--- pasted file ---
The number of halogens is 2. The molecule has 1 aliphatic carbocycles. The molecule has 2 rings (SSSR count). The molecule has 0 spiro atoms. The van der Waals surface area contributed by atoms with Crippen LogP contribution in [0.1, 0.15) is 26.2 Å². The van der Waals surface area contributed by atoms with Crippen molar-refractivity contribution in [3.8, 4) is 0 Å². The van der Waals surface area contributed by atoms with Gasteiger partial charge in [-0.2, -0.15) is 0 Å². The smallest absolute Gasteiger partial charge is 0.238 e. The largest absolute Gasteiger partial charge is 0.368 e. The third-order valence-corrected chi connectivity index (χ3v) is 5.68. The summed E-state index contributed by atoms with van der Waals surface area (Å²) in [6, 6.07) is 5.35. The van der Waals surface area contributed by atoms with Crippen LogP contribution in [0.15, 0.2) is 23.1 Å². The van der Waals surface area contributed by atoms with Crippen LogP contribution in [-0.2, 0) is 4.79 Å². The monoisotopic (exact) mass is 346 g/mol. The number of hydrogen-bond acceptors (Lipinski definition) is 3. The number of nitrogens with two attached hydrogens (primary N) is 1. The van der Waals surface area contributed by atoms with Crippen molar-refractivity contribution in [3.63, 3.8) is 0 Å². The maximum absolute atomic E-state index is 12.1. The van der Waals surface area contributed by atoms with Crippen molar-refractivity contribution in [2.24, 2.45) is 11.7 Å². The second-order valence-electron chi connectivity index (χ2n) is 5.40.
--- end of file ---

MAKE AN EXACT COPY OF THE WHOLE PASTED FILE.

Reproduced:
The number of halogens is 2. The molecule has 1 aliphatic carbocycles. The molecule has 2 rings (SSSR count). The molecule has 0 spiro atoms. The van der Waals surface area contributed by atoms with Crippen LogP contribution in [0.1, 0.15) is 26.2 Å². The van der Waals surface area contributed by atoms with Crippen molar-refractivity contribution in [3.8, 4) is 0 Å². The van der Waals surface area contributed by atoms with Gasteiger partial charge in [-0.2, -0.15) is 0 Å². The smallest absolute Gasteiger partial charge is 0.238 e. The largest absolute Gasteiger partial charge is 0.368 e. The third-order valence-corrected chi connectivity index (χ3v) is 5.68. The summed E-state index contributed by atoms with van der Waals surface area (Å²) in [6, 6.07) is 5.35. The van der Waals surface area contributed by atoms with Crippen LogP contribution in [0.15, 0.2) is 23.1 Å². The van der Waals surface area contributed by atoms with Crippen LogP contribution in [-0.2, 0) is 4.79 Å². The monoisotopic (exact) mass is 346 g/mol. The number of hydrogen-bond acceptors (Lipinski definition) is 3. The number of nitrogens with two attached hydrogens (primary N) is 1. The van der Waals surface area contributed by atoms with Crippen molar-refractivity contribution in [3.63, 3.8) is 0 Å². The maximum absolute atomic E-state index is 12.1. The van der Waals surface area contributed by atoms with Crippen molar-refractivity contribution in [2.24, 2.45) is 11.7 Å². The second-order valence-electron chi connectivity index (χ2n) is 5.40.